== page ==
If that’s not possible — if this vaccine turns out to be a dead end, with scientists getting stuck at 30% protection — then it will be time to consider licensing it, thereby gaining a significant tool in the prevention arsenal. The vaccine, which requires more than one injection, will then best be seen as part of a comprehensive prevention strategy that continues to emphasize condom use, male circumcision,  education, and the social and economic empowerment of women.  Reducing the percentage of infection by 30% has enormous ripple effects, as those in the protected group are then incapable of passing infection along. Over time, the combination of strategies — with a modestly effective vaccine as a substantial component — can be expected to significantly lower the staggering global costs of HIV; costs that have been measured, for thirty years on, both financially and in terrible human suffering.

Categories: HIV/AIDS, public health, vaccination Tags:

Zeitoun — One Katrina Family’s Story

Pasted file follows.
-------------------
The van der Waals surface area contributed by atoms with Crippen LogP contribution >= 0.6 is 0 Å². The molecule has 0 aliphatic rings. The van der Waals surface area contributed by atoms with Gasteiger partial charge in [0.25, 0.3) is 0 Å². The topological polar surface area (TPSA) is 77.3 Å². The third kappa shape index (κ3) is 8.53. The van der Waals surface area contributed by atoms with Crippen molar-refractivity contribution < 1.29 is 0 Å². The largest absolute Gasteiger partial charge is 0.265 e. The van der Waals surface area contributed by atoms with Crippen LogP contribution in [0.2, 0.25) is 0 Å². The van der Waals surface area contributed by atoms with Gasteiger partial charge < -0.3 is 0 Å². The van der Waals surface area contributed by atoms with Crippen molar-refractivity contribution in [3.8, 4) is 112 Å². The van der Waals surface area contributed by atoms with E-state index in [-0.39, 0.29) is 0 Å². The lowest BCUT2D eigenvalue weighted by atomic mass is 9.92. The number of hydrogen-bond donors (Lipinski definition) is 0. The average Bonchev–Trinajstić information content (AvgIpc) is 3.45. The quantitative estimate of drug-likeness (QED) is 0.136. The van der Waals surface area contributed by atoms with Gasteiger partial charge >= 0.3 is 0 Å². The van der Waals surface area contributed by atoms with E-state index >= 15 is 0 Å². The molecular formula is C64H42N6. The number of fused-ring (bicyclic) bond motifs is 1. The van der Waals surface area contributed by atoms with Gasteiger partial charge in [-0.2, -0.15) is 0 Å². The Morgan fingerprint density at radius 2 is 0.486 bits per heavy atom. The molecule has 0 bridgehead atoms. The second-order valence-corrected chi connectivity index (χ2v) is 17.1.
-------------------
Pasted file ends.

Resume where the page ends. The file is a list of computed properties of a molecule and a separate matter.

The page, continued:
July 21st, 2009 2 comments

In the compelling Zeitoun, Dave Eggers (best known for “A Heartbreaking Work of Staggering Genius”) has created a piece of advocacy journalism that deserves to be read and discussed. I plowed straight through the first 200+ pages on Sunday night, stopping only when I simply couldn’t stay awake. Then I finished it last night, after impatiently putting the kids to bed. Positive reviews and summaries are starting to come in, and there’s a nice interview with Eggers over at Salon.

This non-fiction work chronicles the lives of Abdulrahman and Kathy (nee Delphine) Zeitoun, a Muslim couple living in New Orleans in 2005, when the city was brought down by Hurricane Katrina.